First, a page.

dition in Jackson’s Kong is an obsessive filmmaker. The maniacal Jack Black (The School of Rock) plays Denham as a B-grade Orson Welles. After a bad meeting with some crude studio execs, who want a movie with “boobies,” Denham steals the reels of his unfinished film and recruits Ann, a starving vaudeville actress, to be his new leading lady. Clutching a map of Skull Island, Denham hustles his crew onto a tramp steamer, a ship of fools captained by a German trafficker in exotic animals.

Jack Driscoll, who will vie with the ape for Ann’s love, is recast as a sensitive playwright, portrayed by Adrien Brody (The Pianist), counterpoint to Kong’s alpha male. Jackson magnifies the love triangle into the drama’s main event, climaxing with the biplane shootout around the top of the Empire State Building. It’s a spectacular sequence, but as Kong plummets to his death, it’s difficult to get excited about this pale writer guy, Ann’s original suitor, running into her arms at the finale. A romantic tragedy can’t have it both ways.

Jackson has an awful lot going on this movie, which goes out of its way to underscore its ambitions. Jamie Bell (Billy Elliot) plays a cabin boy who is seen reading Heart of Darkness perhaps once too often. The natives on Skull Island are a macabre, corrupted tribe that would be right at home at the infernal end of Conrad’s river, or in Kurtz’s compound in Apocalypse Now. Meanwhile,

Evan Parke, the African-American cast as the first mate—and the wisest character in the movie, aside from the ape—seems to have the single-handed job of redressing King Kong's legacy of racist and colonial stereotypes.

But despite the profusion of references, painterly sets and teeming iconography, this Kong is not exactly an art film. It’s a big honking midway ride with relentless action, daisychained cliffhanger crescendos, and moments of genuine terror. Watts finds 100 ways to express wide-eyed shock. She’s got a fine scream. And even the audience finds itself shrieking in one scene—Jackson’s answer to the legendary “lost spider pit” sequence, which was cut from the 1933 version before its release. After some of the expeditionaries tumble into a deep ravine, they are attacked by giant insects and man-eating slugs. This is horror worthy of Cronenberg. The highlight involves a man being swallowed headfirst by a slimy creature that the actor involved later gleefully describes as a “Freudian penis monster.”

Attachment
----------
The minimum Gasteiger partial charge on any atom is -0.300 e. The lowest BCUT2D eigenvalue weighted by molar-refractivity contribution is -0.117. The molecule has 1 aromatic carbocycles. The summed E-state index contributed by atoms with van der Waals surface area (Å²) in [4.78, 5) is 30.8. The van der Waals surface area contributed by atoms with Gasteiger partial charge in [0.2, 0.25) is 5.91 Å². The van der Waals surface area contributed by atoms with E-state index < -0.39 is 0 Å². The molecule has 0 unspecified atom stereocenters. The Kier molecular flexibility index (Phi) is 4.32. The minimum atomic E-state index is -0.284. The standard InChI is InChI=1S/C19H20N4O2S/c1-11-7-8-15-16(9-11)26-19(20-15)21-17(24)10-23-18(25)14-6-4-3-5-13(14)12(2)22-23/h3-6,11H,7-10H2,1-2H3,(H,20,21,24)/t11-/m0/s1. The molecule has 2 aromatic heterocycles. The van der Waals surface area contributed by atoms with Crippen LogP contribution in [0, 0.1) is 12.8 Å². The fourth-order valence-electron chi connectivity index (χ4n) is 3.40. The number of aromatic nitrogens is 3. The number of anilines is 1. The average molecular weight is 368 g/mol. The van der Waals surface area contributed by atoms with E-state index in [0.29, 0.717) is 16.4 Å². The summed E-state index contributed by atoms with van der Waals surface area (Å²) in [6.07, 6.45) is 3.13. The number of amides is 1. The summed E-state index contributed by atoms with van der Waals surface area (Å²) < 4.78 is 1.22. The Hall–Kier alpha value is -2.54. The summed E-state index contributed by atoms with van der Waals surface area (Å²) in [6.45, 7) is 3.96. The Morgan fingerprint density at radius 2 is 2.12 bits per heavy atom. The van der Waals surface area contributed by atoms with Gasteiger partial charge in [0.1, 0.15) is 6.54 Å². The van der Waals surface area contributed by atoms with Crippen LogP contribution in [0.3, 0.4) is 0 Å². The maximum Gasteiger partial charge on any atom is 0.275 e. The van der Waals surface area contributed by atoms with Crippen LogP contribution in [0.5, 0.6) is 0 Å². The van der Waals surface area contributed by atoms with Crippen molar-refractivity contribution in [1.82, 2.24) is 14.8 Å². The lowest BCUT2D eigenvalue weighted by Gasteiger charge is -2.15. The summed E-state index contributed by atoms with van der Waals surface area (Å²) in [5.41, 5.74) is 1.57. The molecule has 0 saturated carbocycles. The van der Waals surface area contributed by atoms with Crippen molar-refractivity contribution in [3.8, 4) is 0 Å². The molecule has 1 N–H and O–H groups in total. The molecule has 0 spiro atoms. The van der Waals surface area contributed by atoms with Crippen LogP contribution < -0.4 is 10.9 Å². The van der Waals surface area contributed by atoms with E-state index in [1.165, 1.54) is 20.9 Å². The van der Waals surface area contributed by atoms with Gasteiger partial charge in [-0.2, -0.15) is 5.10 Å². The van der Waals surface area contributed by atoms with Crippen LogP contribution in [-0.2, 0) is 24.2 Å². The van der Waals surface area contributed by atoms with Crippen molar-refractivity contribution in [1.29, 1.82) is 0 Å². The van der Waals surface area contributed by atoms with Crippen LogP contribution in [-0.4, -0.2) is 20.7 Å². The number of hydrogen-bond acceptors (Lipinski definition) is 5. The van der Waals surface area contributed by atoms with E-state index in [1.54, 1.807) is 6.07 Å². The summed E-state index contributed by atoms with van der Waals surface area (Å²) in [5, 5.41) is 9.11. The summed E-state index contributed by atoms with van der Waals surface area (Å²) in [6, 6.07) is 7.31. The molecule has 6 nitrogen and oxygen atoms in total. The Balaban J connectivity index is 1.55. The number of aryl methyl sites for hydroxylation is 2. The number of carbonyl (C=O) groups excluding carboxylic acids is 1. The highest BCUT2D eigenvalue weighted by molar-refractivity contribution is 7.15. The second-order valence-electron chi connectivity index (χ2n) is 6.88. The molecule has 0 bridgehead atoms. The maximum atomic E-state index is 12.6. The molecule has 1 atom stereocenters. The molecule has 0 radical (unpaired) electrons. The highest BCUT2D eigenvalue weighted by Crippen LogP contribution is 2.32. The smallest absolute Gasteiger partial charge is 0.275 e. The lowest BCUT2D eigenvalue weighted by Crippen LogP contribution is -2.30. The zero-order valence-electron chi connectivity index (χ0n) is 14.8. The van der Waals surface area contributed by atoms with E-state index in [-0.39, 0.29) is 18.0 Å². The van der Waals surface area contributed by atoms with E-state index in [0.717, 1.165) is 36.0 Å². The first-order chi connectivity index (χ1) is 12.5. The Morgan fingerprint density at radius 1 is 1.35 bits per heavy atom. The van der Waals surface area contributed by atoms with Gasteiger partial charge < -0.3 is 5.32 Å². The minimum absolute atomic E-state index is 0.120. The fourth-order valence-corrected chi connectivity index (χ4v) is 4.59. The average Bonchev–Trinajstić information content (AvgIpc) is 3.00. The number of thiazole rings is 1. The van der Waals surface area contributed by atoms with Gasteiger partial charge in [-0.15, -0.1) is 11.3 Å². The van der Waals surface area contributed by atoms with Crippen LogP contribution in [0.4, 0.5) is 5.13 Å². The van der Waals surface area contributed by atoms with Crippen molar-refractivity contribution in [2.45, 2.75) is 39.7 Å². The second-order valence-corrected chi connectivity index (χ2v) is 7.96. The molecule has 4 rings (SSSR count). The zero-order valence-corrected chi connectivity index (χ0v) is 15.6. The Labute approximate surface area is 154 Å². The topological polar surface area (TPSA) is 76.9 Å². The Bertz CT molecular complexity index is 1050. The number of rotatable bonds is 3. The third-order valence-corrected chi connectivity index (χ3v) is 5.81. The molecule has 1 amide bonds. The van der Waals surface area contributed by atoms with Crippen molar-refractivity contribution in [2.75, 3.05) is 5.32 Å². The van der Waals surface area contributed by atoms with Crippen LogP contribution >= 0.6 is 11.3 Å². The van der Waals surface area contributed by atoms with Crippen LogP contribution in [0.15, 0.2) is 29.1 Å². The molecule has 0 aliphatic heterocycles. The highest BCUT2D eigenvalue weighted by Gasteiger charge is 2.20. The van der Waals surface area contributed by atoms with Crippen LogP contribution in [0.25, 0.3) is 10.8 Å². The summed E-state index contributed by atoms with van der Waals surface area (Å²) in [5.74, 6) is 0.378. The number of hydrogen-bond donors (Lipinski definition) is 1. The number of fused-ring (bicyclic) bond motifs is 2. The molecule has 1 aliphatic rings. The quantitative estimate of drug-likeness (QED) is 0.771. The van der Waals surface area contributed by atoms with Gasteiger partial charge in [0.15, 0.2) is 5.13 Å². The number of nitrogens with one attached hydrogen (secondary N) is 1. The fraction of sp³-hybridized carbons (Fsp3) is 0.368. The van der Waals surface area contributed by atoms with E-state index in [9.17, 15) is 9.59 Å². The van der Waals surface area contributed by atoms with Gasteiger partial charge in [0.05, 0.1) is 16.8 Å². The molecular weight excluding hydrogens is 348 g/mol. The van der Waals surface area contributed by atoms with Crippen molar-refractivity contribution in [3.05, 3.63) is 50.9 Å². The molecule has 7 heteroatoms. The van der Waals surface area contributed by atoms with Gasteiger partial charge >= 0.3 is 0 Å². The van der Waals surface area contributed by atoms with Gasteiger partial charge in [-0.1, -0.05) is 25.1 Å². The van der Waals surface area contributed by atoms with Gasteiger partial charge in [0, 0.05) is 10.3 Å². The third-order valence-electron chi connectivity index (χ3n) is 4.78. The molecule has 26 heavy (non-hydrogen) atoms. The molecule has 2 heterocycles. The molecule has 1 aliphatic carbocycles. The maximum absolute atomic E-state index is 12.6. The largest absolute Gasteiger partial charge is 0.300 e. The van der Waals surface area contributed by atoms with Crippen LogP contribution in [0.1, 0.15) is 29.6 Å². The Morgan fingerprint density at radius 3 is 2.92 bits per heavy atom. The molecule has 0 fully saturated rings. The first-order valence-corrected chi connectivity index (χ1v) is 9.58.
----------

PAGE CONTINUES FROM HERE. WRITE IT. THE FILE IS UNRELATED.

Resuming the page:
With all this erupting from the Skull Island ofjackson’s over-fertile imagination, the gorilla becomes an almost comforting figure. At a press conference, Watts confessed, giggling, that she thought Kong was “the ultimate man—he has everything you need.” He’s an impossible mate. But in a post-9/ll world of elusive monsters, he’s just an old-fashioned guy, for the kind of girl who wants a man to hold her tight, and never let go. M

WE’RE STALKING...

KATIE HOLMES AND TOM CRUISE’S BABY

The American College of Radiology expressed concern for baby Cruise after dad said he’d be performing home sonograms—which is unsafe and possibly a violation of federal law. Holmes is free to be vocal during labour, said Cruise, despite the fact that Scientologists believe in a “silent birth.” And the baby will be born out of wedlock as the couple will marry in October 2006.